Gardening can be an enjoyable medium for supporting physical, social and emotional health. In addition gardening can also provide education and training opportunities, not only horticulture skills but life skills, literacy and numeracy.

We uses gardening to bring about positive changes in the lives of people living with disabilities or ill health, or who are isolated, disadvantaged or vulnerable.

This is known as social and therapeutic horticulture – the process of working with plants to improve physical and psychological health, and communication and thinking skills.

It is also uses the garden as a safe and secure environment in which to develop an individual’s ability to socialise, make friends, and gain practical skills that make them more independent and self-reliant.

Formal definitions of therapeutic gardening include:

‘The use of plants by a trained professional as a medium through which certain clinically defined goals may be met.’

“…… the process by which individuals may develop well-being using plants and horticulture. This is achieved through active or passive involvement.” – Journal of Social & Therapeutic Horticulture, 1999.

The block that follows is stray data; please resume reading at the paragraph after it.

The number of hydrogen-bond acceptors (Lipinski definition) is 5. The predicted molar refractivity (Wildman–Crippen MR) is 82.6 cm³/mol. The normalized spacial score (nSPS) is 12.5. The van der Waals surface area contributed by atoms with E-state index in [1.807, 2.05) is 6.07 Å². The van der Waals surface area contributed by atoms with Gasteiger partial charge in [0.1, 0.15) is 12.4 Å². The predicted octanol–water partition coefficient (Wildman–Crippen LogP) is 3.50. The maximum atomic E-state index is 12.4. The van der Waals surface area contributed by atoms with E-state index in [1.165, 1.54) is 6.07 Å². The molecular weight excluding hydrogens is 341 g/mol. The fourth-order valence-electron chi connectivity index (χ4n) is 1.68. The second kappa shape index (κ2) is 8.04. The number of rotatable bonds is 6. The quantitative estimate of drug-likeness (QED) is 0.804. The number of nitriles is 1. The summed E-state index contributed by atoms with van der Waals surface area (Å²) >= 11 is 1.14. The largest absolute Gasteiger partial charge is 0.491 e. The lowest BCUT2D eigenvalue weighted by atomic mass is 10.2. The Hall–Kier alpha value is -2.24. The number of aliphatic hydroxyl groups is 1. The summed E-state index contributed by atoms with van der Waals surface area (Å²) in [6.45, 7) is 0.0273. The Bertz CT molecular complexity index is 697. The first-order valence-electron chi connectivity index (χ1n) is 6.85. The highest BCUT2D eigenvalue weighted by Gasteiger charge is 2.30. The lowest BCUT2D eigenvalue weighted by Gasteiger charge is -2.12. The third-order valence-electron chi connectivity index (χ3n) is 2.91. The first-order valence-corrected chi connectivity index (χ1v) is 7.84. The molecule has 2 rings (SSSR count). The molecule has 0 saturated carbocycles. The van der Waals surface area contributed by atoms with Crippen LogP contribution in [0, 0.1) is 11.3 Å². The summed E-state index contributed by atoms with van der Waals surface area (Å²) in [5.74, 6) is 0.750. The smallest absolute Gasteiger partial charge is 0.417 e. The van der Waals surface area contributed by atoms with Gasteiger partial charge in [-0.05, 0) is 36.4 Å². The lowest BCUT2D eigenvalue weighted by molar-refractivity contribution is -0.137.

What are the benefits?

  • Social interaction or solitude as required - essential for well-being
  • Mentally stimulating - can provide opportunities for initiative taking, decision making
  • Aids physical health and fitness
  • Increased self esteem and confidence
  • Builds skills - gardening skills, life skills, literacy and numeracy and communication skills

Gardening can help individuals accomplish many things. It can help rebuild a person’s strength after an accident or illness, and can provide a purposeful activity for someone coping with a difficult period in their life. It can lift moods and help people to connect with others, reducing isolation by forming friendships and improve communications skills.

Using gardening tasks and the environment we build a set of activities for each gardener aimed at improving their health and wellbeing and achieving particular goals identified by the gardener themselves or by their family, support workers or carers.

Gardens offer the peace and tranquillity needed for rehabilitation and recovery. And, being given the opportunity to develop an interest in gardening will give benefits that can last a life time.